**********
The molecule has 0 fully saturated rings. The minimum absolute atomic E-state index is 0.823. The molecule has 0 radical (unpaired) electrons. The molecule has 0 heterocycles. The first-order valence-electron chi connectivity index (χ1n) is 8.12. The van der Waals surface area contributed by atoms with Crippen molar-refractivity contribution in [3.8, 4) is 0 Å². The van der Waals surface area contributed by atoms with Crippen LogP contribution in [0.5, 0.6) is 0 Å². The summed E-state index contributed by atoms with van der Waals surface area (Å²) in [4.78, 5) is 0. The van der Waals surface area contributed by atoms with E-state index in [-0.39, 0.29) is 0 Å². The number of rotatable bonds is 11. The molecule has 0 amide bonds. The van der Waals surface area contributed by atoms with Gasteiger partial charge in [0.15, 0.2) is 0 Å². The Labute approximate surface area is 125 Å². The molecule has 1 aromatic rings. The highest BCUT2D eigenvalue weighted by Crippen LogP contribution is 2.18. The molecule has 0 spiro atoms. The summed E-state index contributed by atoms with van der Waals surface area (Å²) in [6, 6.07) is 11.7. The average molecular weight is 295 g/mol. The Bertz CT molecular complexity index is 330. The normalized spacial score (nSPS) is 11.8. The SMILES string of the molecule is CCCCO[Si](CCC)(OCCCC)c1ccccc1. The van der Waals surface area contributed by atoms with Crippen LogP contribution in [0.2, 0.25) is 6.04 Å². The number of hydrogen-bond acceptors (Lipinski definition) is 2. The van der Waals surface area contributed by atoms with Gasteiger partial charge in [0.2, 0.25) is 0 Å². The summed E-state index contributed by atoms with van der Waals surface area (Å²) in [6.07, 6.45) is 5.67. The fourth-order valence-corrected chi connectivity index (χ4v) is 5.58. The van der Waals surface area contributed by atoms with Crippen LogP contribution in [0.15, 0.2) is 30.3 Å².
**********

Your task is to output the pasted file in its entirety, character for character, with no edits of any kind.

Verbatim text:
The molecule has 0 fully saturated rings. The minimum absolute atomic E-state index is 0.823. The molecule has 0 radical (unpaired) electrons. The molecule has 0 heterocycles. The first-order valence-electron chi connectivity index (χ1n) is 8.12. The van der Waals surface area contributed by atoms with Crippen molar-refractivity contribution in [3.8, 4) is 0 Å². The van der Waals surface area contributed by atoms with Crippen LogP contribution in [0.5, 0.6) is 0 Å². The summed E-state index contributed by atoms with van der Waals surface area (Å²) in [4.78, 5) is 0. The van der Waals surface area contributed by atoms with E-state index in [-0.39, 0.29) is 0 Å². The number of rotatable bonds is 11. The molecule has 0 amide bonds. The van der Waals surface area contributed by atoms with Gasteiger partial charge in [0.15, 0.2) is 0 Å². The Labute approximate surface area is 125 Å². The molecule has 1 aromatic rings. The highest BCUT2D eigenvalue weighted by Crippen LogP contribution is 2.18. The molecule has 0 spiro atoms. The summed E-state index contributed by atoms with van der Waals surface area (Å²) in [6, 6.07) is 11.7. The average molecular weight is 295 g/mol. The Bertz CT molecular complexity index is 330. The normalized spacial score (nSPS) is 11.8. The SMILES string of the molecule is CCCCO[Si](CCC)(OCCCC)c1ccccc1. The van der Waals surface area contributed by atoms with Crippen LogP contribution in [0.2, 0.25) is 6.04 Å². The number of hydrogen-bond acceptors (Lipinski definition) is 2. The van der Waals surface area contributed by atoms with Gasteiger partial charge in [0.2, 0.25) is 0 Å². The summed E-state index contributed by atoms with van der Waals surface area (Å²) in [6.07, 6.45) is 5.67. The fourth-order valence-corrected chi connectivity index (χ4v) is 5.58. The van der Waals surface area contributed by atoms with Crippen LogP contribution in [0.15, 0.2) is 30.3 Å².